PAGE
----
“Exploiting vulnerable individuals for profit is shameful, as is political grandstanding around tragedy, and my Administration will continue to do everything possible to stop human smugglers and traffickers from taking advantage of people who are seeking to enter the United States between ports of entry,” Biden said.

Texas Gov. Greg Abbott confirmed Wednesday that the truck had not been inspected by Border Patrol, despite passing through a border checkpoint.

“It was not inspected because the Border Patrol does not have the resources to be able to inspect all of the trucks,” Abbott said.

Abbott announced that the Texas Department of Public Safety will add additional truck checkpoints, beginning immediately. He said they will target trucks like the one involved in the migrants’ deaths.

Bexar County Sheriff Javier Salazar sent Biden a letter, requesting a meeting and assistance. Salazar wrote he was “angry” that he has made several appeals to the administration, without response. He also criticized the “lack of action” that has allowed Abbott to use this as a “campaign stunt.”

Making statements Wednesday, Abbott blamed Biden, saying Biden was warned in advance that reduced border enforcement would lead to dire consequences. Abbott said those consequences are a record number of people crossing the border illegally, a greater sense of lawlessness coming from not enforcing the law, increased brazenness by cartels because the federal government is not pushing back against them and the death of the 53 people on the truck.

“Many of these deaths could be prevented if Biden simply fully funded the border patrol operation of the United States of America and implemented the policies that the border patrol needs in order to do their real job and their real job is not the paper-processing work that they have been assigned to do. Their real job is both to secure the border as well as to do things like inspect the vehicle that was carrying those people who lost their lives,” Abbott said.

ICE said initially that HSI agents found more than 40 deceased individuals upon arrival at the scene on Monday when responding to a call from the San Antonio Police Department regarding “an alleged human smuggling event.”

“HSI continues its enforcement efforts to ensure the safety and well-being of our communities,” ICE said in its statement. “We will continue to address the serious public safety threat posed by human smuggling organizations and their reckless disregard for the health and safety of those smuggled. To report suspicious activity, we encourage people to call the HSI Tip Line at 1-866-DHS-2ICE. All calls are kept confidential.”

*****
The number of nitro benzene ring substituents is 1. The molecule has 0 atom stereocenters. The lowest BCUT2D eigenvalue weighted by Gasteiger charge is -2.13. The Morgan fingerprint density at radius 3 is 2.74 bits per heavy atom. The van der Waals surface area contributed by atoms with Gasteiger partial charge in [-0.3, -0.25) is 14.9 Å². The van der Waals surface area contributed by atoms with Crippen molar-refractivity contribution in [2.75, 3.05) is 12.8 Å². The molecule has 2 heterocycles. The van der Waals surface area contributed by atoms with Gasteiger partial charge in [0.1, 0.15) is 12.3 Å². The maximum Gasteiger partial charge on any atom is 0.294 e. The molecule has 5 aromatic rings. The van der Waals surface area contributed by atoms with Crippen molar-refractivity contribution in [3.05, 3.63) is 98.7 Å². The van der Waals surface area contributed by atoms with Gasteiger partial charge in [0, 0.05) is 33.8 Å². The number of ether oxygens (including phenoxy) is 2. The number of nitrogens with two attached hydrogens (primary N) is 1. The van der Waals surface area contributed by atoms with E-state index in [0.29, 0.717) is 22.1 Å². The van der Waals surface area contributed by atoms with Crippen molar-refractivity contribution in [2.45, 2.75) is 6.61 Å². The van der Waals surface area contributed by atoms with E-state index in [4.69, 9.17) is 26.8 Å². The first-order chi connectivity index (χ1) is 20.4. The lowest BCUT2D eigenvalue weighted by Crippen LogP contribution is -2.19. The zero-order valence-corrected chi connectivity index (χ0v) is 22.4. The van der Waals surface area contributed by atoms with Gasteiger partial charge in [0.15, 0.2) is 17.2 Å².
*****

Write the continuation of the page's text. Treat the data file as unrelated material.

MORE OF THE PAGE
HSI is the arm of ICE responsible for taking down smuggling networks.

The San Antonio Fire Department confirmed to ABC News that HSI and CBP are taking over the investigation from local authorities.

CBP is the umbrella agency of the U.S. Border Patrol, which responded to assist at the scene and is supporting ICE in the federal investigation, according to Magnus, the CBP commissioner.

“We will be working with our federal, state and local partners to assist in every way possible with this investigation,” Magnus told reporters Monday night.

White House press secretary Karine Jean-Pierre said the Biden administration will “continue to take action to disrupt human smuggling networks which have no regard for lives.”

“Our prayers are with those who tragically lost their lives, their loved ones, as well as those still fighting for their lives. We are also grateful for the swift work of federal, state and local first responders,” Jean-Pierre told reporters Tuesday.

When asked about the criticism from Republicans, including Abbott, who say Biden’s border policies have led to dangerous journeys for immigrants, Jean-Pierre said the White House is focused on the victims and their families.

“But the fact of the matter is, the border is closed, which is in part why you see people trying to make this dangerous journey using smuggling networks,” Jean-Pierre said.

Homeland Security Secretary Alejandro Mayorkas took to Twitter to say that he was “heartbroken by the tragic loss of life today and am praying for those still fighting for their lives.”

“Far too many lives have been lost as individuals — including families, women, and children — take this dangerous journey,” he tweeted Monday night. “Human smugglers are callous individuals who have no regard for the vulnerable people they exploit and endanger in order to make a profit. We will work alongside our partners to hold those responsible for this tragedy accountable and continue to take action to disrupt smuggling networks.”

Earlier this month, the Department of Homeland Security released more details on the Biden administration’s efforts to combat human smuggling and unauthorized migration in conjunction with the Summit of the Americas held in Los Angeles.

The series of operations launched across the Western Hemisphere is part of the largest human smuggling crackdown ever seen in the region, with more than 1,300 deployed personnel and nearly 2,000 smugglers arrested in just two months.